Alyce Lee Stansbury, Tallahassee Democrat
I attended the Tallahassee Chamber of Commerce conference last weekend and came back with new ideas for my business and for nonprofits.
My first take-away is that people, whether they are customers or donors, want experiences not just goods. For any business, that means creating a great customer experience. This reminded me of something Matt Thompson from Madison Social said at a previous Chamber conference. Matt said he doesn’t just want his customers to say “I was at Madison Social.” He wants them to say, “I was at Madison Social when this happened.” If customers have a good experience, they are more likely to keep coming back.
Similarly, donors want to feel good about helping, not just clicking the “donate now” button. This idea was repeated throughout the high energy presentation of Johnny Earle, founder of Johnny Cupcakes who sells T-shirts and a great story, not cupcakes. Johnny talked about his customers standing in line for hours at the grand opening of his T-shirt shops and all the fun he and his team have integrating their T-shirt designs with a full-on interactive experience.
Their T-shirt shops look and smell like a bakery, they package their shirts in bakery boxes and other creative packaging, and they don’t hesitate to dress up in baker’s hats or costumes to sell their shirts. This is something nonprofits have perfected at special events where an arena is transformed into a golden oasis and a nursery becomes a red carpet opening in Hollywood. Customers and donors want experiences and it’s the job of for profit and nonprofit businesses to provide them.
Johnny Cupcakes also talked about taking the time to thank a customer for their purchase. He occasionally signs an order box before it goes in the mail and the resulting appreciation from his customers helps make them customers for life. If you’ve read this column before you know I am a huge advocate for quality donor stewardship which is meaningful appreciation to high value sponsors and loyal donors, not another form thank you letter. Same idea. Customers and donors want to feel appreciated for taking the time to buy their favorite products and supporting their favorite charity.
Sarah Quinlan, Senior VP of MasterCard, told conference attendees businesses need to create priceless experiences to keep customers coming back. I was impressed with the in-depth analysis she and her team have done to understand why customers are buying or not buying goods and services. This same kind of information is vital to nonprofits who can and should be collecting data about the giving habits of their donors. Knowing when donors give, what they give to, when they give more, and how they give can mean the difference between raising more money now and consistently over time.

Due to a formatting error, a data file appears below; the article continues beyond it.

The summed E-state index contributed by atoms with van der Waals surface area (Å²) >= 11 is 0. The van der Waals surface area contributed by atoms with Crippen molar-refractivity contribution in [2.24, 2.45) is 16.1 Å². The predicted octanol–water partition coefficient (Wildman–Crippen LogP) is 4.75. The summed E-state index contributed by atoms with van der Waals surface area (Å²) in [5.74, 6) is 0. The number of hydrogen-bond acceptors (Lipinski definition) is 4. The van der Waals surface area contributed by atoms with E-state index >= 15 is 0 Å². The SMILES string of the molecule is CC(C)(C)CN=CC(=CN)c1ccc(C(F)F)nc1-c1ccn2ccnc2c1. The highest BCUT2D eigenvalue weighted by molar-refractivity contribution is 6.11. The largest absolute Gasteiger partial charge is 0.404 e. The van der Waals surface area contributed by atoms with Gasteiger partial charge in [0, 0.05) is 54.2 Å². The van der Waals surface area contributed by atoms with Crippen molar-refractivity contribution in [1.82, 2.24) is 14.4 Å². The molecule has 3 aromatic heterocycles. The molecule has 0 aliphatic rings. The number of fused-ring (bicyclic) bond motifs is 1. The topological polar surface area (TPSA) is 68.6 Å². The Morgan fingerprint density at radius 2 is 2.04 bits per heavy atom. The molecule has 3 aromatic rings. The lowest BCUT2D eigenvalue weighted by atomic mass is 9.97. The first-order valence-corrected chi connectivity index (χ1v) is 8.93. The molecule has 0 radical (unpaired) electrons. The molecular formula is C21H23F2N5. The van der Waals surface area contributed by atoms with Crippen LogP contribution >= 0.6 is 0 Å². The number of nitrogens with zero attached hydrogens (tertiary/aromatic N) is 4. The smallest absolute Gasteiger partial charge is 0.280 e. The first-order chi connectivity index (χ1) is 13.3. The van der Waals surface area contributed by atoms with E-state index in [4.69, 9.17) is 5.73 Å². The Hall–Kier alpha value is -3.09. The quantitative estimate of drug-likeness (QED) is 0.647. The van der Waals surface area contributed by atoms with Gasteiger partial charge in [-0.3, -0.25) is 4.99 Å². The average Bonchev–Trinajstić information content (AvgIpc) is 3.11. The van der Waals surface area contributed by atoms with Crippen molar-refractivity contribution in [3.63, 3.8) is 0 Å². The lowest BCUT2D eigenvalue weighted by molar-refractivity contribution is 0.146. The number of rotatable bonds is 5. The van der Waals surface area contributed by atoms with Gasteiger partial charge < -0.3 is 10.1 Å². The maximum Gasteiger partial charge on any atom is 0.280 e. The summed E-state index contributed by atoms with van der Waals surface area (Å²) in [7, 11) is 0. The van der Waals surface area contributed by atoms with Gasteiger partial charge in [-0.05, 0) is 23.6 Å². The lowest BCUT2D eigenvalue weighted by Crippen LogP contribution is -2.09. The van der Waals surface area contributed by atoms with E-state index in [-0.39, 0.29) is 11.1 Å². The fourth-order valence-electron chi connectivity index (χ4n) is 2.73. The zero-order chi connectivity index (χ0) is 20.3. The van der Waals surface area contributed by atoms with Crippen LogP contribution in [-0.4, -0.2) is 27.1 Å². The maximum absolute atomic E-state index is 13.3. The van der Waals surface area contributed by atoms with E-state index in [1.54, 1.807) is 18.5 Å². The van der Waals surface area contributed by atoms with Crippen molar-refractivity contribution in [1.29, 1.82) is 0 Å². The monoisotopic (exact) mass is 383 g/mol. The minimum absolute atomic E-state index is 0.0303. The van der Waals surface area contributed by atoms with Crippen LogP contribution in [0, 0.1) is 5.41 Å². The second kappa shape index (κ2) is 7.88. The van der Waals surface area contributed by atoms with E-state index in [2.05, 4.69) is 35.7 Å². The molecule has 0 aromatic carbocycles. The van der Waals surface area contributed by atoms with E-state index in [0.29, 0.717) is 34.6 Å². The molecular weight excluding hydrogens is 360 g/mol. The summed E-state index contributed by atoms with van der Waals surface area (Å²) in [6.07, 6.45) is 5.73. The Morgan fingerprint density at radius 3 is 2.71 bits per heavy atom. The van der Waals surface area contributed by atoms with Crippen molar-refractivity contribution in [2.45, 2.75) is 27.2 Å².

Another take-away from this year’s conference is not a surprise but rather a reminder of how many smart, talented scientists, artists, musicians, entrepreneurs, and creative thinkers live in Tallahassee. The session organized by COCA was chock full of information about the amazing talent that lives here and the economic impact of the arts. For example, Springtime Tallahassee generates $9 million in economic impact from people attending the event who live outside of Leon County. COCA unveiled their new logo and is promoting #TheArtsLiveHere as a celebration and call to action. Learn more at www.tallahasseearts.org.
Finally, Johnny Cupcakes reminded us real success is being happy doing what you love. I know this is true for me and many other people who do what they love for a living. That said, no community is without its challenges and Tallahassee is no exception. We have big problems to solve like homelessness, crime prevention, infant mortality and poverty but I believe we are more likely to solve them when all three sectors — business, government and nonprofits — work together. We are fortunate to live in a city where talent is nurtured and the doors are open for business, not only for private companies but also for innovative nonprofits who help employees get to work, businesses recruit new employees, and the Chamber attract and retain companies who want to do business here. By working together, we can make Tallahassee a better place to live, work and play for everyone. #NonprofitsMeanBusiness
Alyce Lee Stansbury, CFRE is President of Stansbury Consulting and Kelly Otte is Executive Director of PACE Center for Girls. Together they write and edit the column. Contact them at firstname.lastname@example.org.